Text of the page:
Another pleasure is seeing what posts people read a lot. For example I used a quote by Leigh Anne Tuohy as the title of one of my posts, and it has become my most-read post. Though I wrote it several weeks ago, it has accounted for close to twenty per cent of my views for the last few days.

I have also gained some new insight into searching, though I don’t quite know what to make of it. My blog tool, WordPress, shows the search strings that have led people to read my posts, and some of them are quite surprising, so much so that I have started a separate page, Trivia, to provide some examples. For example, I once mentioned that one of my neighbors was named O’Donnell and that they had twin daughters; recently I learned that a search on “O’Donnell twins” turned up my blog as one of the prime sources on this obscure topic!

I have also come to appreciate that blogging is but one component of what is known as “social networking.” Another key component is tagging, of which technorati is a good example.

I also think that while early experience on just the writing is valuable, in the long run, success in building one’s social network will involve writing not just on your own blog, but in the form of comments to the blogs of others, careful tagging, and so forth.

I think the key point in boundaries, whether personal or corporate, is to take no unfair advantage. To drag your employer’s name into what is a very personal post is to take advantage of your employer, as is to mention a family member in a way that is too personal.

I venture that that a good way to learn more about dealing with personal boundaries and writing about one’s self would be to study the blogs written by women. They are more attuned to networking and are more sensitive in personal relationships.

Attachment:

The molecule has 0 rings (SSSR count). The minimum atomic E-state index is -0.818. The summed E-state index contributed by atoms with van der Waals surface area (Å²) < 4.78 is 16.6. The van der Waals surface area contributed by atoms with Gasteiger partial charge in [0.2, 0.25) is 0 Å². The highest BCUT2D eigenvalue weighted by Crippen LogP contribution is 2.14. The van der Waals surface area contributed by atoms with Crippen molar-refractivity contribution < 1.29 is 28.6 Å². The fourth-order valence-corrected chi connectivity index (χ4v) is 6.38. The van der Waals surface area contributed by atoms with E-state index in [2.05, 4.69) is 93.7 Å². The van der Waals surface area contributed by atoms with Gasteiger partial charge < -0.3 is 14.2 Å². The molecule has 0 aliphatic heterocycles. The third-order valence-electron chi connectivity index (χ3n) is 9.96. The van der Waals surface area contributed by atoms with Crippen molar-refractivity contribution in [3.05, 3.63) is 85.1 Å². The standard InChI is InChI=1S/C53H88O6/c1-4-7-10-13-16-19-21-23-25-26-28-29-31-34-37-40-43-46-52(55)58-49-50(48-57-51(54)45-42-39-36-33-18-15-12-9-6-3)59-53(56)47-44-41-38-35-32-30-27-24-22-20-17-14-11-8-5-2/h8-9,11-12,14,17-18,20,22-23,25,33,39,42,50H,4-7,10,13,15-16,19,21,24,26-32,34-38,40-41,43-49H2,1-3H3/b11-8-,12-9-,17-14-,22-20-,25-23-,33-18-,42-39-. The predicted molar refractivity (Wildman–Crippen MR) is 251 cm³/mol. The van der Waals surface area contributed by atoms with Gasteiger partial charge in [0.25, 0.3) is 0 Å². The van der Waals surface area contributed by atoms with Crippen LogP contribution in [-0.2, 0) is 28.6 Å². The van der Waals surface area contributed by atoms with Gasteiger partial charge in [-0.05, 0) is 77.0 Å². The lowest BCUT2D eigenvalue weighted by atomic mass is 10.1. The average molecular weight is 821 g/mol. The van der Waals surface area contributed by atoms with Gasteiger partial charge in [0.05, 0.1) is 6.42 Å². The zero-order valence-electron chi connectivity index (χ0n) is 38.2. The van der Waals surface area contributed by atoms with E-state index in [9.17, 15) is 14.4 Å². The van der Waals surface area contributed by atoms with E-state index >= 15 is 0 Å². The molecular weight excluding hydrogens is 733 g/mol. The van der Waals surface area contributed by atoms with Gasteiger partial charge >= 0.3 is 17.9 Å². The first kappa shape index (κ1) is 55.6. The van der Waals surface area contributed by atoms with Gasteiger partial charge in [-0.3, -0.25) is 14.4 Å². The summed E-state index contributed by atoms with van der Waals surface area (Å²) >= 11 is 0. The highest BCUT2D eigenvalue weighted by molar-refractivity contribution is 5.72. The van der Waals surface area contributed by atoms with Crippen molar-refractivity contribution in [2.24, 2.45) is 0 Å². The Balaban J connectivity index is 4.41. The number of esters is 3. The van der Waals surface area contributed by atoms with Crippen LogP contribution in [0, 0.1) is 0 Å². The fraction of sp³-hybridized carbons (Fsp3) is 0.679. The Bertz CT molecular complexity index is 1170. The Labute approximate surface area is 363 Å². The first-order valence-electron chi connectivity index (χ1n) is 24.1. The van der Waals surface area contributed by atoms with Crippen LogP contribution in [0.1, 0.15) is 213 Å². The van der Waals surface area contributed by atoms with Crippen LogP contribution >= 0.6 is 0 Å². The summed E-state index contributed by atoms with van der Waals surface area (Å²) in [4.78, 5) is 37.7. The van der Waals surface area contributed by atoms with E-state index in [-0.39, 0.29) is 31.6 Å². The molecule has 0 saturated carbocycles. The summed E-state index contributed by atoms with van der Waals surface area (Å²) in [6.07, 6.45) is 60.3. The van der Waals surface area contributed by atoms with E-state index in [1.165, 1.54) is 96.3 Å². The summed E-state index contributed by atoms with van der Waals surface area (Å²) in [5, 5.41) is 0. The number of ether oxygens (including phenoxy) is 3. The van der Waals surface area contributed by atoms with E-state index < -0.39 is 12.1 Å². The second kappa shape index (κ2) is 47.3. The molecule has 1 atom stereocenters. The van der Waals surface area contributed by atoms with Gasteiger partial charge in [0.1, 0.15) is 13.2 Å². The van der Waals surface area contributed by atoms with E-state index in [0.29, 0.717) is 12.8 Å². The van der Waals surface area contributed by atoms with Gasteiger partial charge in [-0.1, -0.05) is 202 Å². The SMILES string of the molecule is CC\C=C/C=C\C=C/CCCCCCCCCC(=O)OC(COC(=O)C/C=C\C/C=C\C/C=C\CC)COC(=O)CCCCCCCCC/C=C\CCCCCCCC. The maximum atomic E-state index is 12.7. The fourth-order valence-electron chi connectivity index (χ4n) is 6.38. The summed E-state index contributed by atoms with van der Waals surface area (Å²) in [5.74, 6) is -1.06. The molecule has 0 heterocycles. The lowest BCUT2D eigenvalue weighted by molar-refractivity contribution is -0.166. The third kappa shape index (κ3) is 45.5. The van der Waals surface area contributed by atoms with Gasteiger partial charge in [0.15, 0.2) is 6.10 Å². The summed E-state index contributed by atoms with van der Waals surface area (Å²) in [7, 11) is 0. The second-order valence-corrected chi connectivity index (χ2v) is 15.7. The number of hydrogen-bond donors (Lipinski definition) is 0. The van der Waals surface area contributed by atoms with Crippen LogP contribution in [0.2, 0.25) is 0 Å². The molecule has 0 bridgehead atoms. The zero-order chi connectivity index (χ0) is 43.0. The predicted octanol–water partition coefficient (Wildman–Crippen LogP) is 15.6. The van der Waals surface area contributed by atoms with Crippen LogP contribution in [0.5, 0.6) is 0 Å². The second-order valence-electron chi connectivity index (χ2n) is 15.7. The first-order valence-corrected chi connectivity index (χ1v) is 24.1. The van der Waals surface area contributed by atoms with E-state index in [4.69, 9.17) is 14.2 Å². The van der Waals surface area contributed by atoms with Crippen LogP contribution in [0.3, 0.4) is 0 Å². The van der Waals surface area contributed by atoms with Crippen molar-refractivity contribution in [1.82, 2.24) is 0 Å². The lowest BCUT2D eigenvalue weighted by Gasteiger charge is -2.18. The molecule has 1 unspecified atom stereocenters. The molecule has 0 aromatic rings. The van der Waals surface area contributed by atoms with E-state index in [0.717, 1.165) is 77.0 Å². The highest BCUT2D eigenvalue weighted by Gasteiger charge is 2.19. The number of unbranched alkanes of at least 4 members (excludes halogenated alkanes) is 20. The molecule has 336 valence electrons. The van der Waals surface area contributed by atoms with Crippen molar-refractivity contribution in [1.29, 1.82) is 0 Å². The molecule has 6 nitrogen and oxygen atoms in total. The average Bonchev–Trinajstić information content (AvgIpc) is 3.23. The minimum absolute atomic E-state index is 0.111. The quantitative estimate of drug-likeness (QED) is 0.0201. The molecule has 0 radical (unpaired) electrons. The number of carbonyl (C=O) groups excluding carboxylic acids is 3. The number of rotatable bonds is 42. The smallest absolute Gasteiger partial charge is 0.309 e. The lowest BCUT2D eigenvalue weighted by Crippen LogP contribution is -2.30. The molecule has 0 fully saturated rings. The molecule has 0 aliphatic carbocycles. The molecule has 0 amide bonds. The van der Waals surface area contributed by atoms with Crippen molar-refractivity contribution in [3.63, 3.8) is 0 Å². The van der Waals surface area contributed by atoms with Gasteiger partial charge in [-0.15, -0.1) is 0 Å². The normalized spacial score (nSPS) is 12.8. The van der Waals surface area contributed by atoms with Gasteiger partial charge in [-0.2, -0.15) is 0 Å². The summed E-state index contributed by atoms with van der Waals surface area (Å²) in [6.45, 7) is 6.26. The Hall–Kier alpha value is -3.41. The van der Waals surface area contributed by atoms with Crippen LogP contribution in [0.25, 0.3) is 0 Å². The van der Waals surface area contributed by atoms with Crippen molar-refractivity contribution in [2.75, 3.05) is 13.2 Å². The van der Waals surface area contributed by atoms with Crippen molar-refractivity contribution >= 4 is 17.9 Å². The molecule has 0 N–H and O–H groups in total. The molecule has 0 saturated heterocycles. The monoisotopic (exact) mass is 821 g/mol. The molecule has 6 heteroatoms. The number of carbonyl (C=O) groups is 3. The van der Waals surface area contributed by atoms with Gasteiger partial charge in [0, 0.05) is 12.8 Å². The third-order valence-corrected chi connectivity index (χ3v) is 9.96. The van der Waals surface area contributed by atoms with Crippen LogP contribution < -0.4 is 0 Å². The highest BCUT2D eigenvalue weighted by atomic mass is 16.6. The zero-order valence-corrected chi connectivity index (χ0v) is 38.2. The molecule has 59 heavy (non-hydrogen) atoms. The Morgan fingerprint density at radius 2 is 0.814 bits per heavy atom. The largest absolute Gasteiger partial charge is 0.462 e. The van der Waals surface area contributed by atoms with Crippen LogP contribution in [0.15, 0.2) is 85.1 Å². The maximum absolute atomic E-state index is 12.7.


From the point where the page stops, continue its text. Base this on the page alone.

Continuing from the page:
I vowed to myself that I would finish this post tonight, on the last day of vacation. I know I haven’t mentioned all the things I wanted to say, but if they are that important then I will remember them and write about them in a future post. So let me bring this post to a close.

The experience has been educational and fun. It has been well worth the substantial investment of time I put into it. I feel I am a better writer now than when I started. I also have a better sense of my limitations. I have a sense of what I can write in an hour or so, and that helps me decide what to write about, what is possible and what is not.

I was fortunate in my choice of WordPress as my blogging tool. It is a fabulous piece of software, as is the company standing behind it. I will write of it more in future posts. I do recommend that if you blog, you do it as part of an established community, such as that defined by WordPress, and not on your own. Let them take care of the software so you can focus on your writing.

These hundred days of intense blogging began with the belief that it was time to take my work outside the firewall. This was perhaps the main lesson I learned from the Jikes experience. Jikes wasn’t recognized as valuable within the firewall until folks outside the firewall made clear they though it was valuable. IBM’s alphaworks taught IBM, and me, this lesson.

My hunch has been confirmed. I have found blogging outside the firewall liberating and much more compelling. To blog within the firewall is to know your audience and their culture. To blog outside it is to seek out an audience and hopefully learn what is important, what you can try to make part of the the corporate culture. Key to this is building relationships, which is what social networking, as is open-source, is all about.